“She’s my trouper,” Gibson said. “I call her my sunshine. She’s doing really well.”

Now, Gray is in the process of getting certified as a licensed nursing assistant, and is one of five graduates who plan to go to the Community College of Vermont. She plans to work her way through college, probably by washing and cutting hair — though she hasn’t decided whether she want to work in a salon, or at a dog-grooming business. She likes helping people, she says, but animals make her happy.

And Gray credits her success, in part, to the culture of the school.

“People in Hartford High have helped me out a lot,” she said. “They kind of have watched me grow up. If I’m sad, they understand.”

That culture, which emphasizes a support network for students who face adversity, can be seen in the Hartford School District’s graduation rates, which have exceeded the statewide average for the last five years, according to data compiled by the Vermont Agency of Education; the Class of 2015, for example, had a 96 percent completion rate, as compared with 92.4 percent statewide.

During the closing remarks of the ceremony, Principal Nelson Fogg said he expects that each student will find a meaningful place.

“I don’t believe in perfection as a human mission, nor do I think it should be a goal,” Fogg said. “The world you enter needs you. Lumps, bumps, warts and all.”

Matt Hongoltz-Hetling can be reached at mhonghet@vnews.com or 603-727-3211.

Hartford High SchoolClass of 2018

Walker Albrecht, Community College of Vermont; Korrigan Allen; Havailah Arnold, Carleton University; Brianna Aubrey, Dartmouth College; Justin Bailey, work; Emily Ballou, Union College; Hannah Ballou, Bentley University; Alexandria Bartlett, McGill University; Jeffery Bartlett, RVCC; Joseph Batchelder, University of Rhode Island; Kylee Beaucage, Vermont Technical College; Justin Bettis, Paul Smith’s College; Patrick Bettis; Aidan Boettcher, Navy; Maya Bolger-Chen, Syracuse University; Sarah Boulanger, Quinnipiac University; Brianna Boyce; Elise Boyle; Patrick Brady, Emmanuel College; Callum Brittain, Wartburg College; Megan Bushway, Saint Francis University; Karlee Butterfield, Plymouth State University; Aiden Callahan; Natalie Charron, University of Vermont; Brianna Chase-Davis; Cooper Clay, work; Hannah Cooney, Quinnipiac University; Morgan Covell; Dylan Crowley, Vermont Technical College; Skye Currier.

Peter Dailey, University of Vermont; Andrew Daley; Amanda Dalley, Community College of Vermont; Haley Davenport; Ali Davis, Maine College of Art; Derek Davis; Olivia DeFelice, Saint Michael’s College; Tianna Denk, work; Noah Dickerson; Madison Druge, University of Vermont; Noah Duprey; Tyler Eldredge, University of Memphis; Lucia Gabriela Ellerson, Vermont Technical College; Morgan Fisk, Plymouth State University; Hunter Gaudette; Charleigh Gere; Georgia Gray, Community College of Vermont; Trevor Gunn; Tyler Hamilton, Bates College; Christo her Hartell, Vermont Technical College; Spencer Hayes; Benjamin Healy, Tufts University; Silas Hermens; Alexis Hunt, work; Seth Hurley; Dakota Jones, work; Morgan Jones, work; Cameron Keener, work; Riley Kehoe, Salve Regina University; Braytn Kelley; Quigliey King; Brianna Klauer, Northern Vermont University; Alexis Kline-Donato, work; Madelyn Koff, McGill University.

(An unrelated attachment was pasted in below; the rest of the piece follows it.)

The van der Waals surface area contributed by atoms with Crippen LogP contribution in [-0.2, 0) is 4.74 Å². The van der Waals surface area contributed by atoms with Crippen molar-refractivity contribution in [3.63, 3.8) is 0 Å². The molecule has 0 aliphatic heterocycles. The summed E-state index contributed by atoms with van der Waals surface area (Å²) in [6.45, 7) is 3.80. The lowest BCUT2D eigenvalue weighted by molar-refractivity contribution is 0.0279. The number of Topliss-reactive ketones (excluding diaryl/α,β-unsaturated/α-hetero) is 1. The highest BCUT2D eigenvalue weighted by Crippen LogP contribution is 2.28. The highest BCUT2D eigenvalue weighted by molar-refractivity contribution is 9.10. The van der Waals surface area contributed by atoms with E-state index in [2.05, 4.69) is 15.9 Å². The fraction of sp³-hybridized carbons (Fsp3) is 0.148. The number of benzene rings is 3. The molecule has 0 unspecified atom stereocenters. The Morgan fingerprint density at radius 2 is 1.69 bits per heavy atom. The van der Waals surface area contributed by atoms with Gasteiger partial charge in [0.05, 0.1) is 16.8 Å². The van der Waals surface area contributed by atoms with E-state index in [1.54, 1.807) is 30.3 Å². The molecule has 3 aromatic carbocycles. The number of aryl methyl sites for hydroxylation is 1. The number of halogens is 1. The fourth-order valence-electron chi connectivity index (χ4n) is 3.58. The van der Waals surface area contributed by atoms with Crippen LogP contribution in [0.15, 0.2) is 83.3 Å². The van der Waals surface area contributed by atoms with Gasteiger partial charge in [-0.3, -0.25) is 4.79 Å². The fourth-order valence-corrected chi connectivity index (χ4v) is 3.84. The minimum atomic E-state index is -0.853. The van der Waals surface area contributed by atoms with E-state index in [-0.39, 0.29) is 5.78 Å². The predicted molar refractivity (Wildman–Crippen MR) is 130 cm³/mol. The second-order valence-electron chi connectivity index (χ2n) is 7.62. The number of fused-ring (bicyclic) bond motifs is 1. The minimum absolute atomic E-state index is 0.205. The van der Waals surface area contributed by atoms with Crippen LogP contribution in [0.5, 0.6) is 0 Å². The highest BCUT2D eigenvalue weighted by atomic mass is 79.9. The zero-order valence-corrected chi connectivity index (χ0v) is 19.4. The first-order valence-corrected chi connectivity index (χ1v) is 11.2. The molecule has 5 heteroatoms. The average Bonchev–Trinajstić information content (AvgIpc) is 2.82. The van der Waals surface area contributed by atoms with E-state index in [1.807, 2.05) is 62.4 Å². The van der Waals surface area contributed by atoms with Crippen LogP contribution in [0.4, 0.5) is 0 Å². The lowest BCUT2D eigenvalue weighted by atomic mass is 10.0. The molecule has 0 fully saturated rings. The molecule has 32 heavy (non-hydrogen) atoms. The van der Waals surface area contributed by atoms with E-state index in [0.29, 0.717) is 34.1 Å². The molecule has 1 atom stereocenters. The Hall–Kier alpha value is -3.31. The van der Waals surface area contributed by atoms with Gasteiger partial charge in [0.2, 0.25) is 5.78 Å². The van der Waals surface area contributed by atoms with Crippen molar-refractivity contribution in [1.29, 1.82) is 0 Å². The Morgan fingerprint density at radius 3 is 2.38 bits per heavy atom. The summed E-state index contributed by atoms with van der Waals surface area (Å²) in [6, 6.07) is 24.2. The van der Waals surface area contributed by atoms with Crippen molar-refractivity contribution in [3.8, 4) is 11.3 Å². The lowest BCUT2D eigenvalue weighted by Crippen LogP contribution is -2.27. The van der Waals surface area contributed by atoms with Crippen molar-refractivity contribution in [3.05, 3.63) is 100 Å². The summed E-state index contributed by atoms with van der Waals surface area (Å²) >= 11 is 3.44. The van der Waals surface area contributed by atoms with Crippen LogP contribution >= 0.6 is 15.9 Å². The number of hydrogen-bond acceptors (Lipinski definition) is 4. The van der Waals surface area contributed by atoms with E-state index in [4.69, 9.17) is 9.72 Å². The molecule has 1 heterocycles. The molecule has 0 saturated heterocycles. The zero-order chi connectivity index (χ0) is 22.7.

Kobe LaBonte; Andrew Lamb; Corey Lieberman; Hailie Lord, New England School Hair Design; Melissa Luce, Community College of Vermont; Patrick Marshall, work; Kyle Mason, University of North Dakota; Odin Mattern, Northern Vermont University; Lillian McCray; Patrick McGlone; Casie McGranaghan, Vermont Technical College; Sydney Meeker, University of Southern Maine; Lauren Miller; Zachary Moote, Champlain College; Sarah Morse; Steven Neily; Michael Olson, Wheaton College; Mehdi Orogi, University of New Hampshire; Amanda Paccione, Marist College; Adam Parker, Sage College of Albany; Francis Pascuzzi; Bethany Perkins, American University; Hunter Perkins, Bridgton Academy; Morgan Pero, Rhode Island College.

Erin Plante, Community College of Vermont; Clara Posner, Carleton College; Kyle Prior, Husson University; Django Pullen; Cassandra Reese; Kody Rhodes, Unity College; Michaela Ricker, University of Rochester; Elizabeth Robbins; Jessica Roberts; Mackenzie Roberts; Michael Roberts; John Rule; Alexander Rushton, Western Connecticut State University; Aidan Saturley, Colby Sawyer College; Anthony Scelza, work; Austin Shepard.

Ileana Sirois, Rensselaer Polytechnic Institute; Brittney Smith, Plymouth State University; Bronwyn Smith; Alexander St. Martin, University of Vermont; Curtis Steins, Vermont Technical College; Cameron Stone, Lesley University; Macintyre Sunde, Haverford College; Tyler Tabor; Cody Thayer; David Thibault; Alexander Valley, Coast Guard; Brittany Wakefield; Samantha Walz; Eve  Warner, Russell Sage College; Kody Wessel; Shaelyn West; Morgan White, Kent State University; Eric Zietz, Baylor University.


This story has been updated to clarify the circumstances of Georgia Gray's life in the two-year period following the death of her father.